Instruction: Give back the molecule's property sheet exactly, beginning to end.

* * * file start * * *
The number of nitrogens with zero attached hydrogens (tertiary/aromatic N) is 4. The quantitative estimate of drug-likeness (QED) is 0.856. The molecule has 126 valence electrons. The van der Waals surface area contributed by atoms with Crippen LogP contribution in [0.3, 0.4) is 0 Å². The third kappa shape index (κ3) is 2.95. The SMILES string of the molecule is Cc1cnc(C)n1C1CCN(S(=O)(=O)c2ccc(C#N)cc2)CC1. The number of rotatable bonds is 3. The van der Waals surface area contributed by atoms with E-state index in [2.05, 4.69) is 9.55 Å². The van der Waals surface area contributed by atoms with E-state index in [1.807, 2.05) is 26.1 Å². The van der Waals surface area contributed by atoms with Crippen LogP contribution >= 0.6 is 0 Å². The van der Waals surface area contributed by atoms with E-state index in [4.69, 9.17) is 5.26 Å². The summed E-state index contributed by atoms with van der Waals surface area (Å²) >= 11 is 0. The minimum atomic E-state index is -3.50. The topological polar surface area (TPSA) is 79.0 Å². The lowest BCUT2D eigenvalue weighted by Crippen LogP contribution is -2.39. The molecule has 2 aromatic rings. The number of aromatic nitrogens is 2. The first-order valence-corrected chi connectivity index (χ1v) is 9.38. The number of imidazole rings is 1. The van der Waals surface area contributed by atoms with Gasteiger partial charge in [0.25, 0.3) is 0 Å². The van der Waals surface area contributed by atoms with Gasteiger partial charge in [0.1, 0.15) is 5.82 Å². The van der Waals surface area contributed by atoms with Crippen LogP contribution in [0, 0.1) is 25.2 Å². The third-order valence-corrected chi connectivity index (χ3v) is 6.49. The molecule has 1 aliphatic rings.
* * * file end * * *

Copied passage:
The number of nitrogens with zero attached hydrogens (tertiary/aromatic N) is 4. The quantitative estimate of drug-likeness (QED) is 0.856. The molecule has 126 valence electrons. The van der Waals surface area contributed by atoms with Crippen LogP contribution in [0.3, 0.4) is 0 Å². The third kappa shape index (κ3) is 2.95. The SMILES string of the molecule is Cc1cnc(C)n1C1CCN(S(=O)(=O)c2ccc(C#N)cc2)CC1. The number of rotatable bonds is 3. The van der Waals surface area contributed by atoms with E-state index in [2.05, 4.69) is 9.55 Å². The van der Waals surface area contributed by atoms with E-state index in [1.807, 2.05) is 26.1 Å². The van der Waals surface area contributed by atoms with Crippen LogP contribution >= 0.6 is 0 Å². The van der Waals surface area contributed by atoms with E-state index in [4.69, 9.17) is 5.26 Å². The summed E-state index contributed by atoms with van der Waals surface area (Å²) >= 11 is 0. The minimum atomic E-state index is -3.50. The topological polar surface area (TPSA) is 79.0 Å². The lowest BCUT2D eigenvalue weighted by Crippen LogP contribution is -2.39. The molecule has 2 aromatic rings. The number of aromatic nitrogens is 2. The first-order valence-corrected chi connectivity index (χ1v) is 9.38. The number of imidazole rings is 1. The van der Waals surface area contributed by atoms with Gasteiger partial charge in [0.25, 0.3) is 0 Å². The van der Waals surface area contributed by atoms with Gasteiger partial charge in [0.1, 0.15) is 5.82 Å². The van der Waals surface area contributed by atoms with Crippen LogP contribution in [0, 0.1) is 25.2 Å². The third-order valence-corrected chi connectivity index (χ3v) is 6.49. The molecule has 1 aliphatic rings.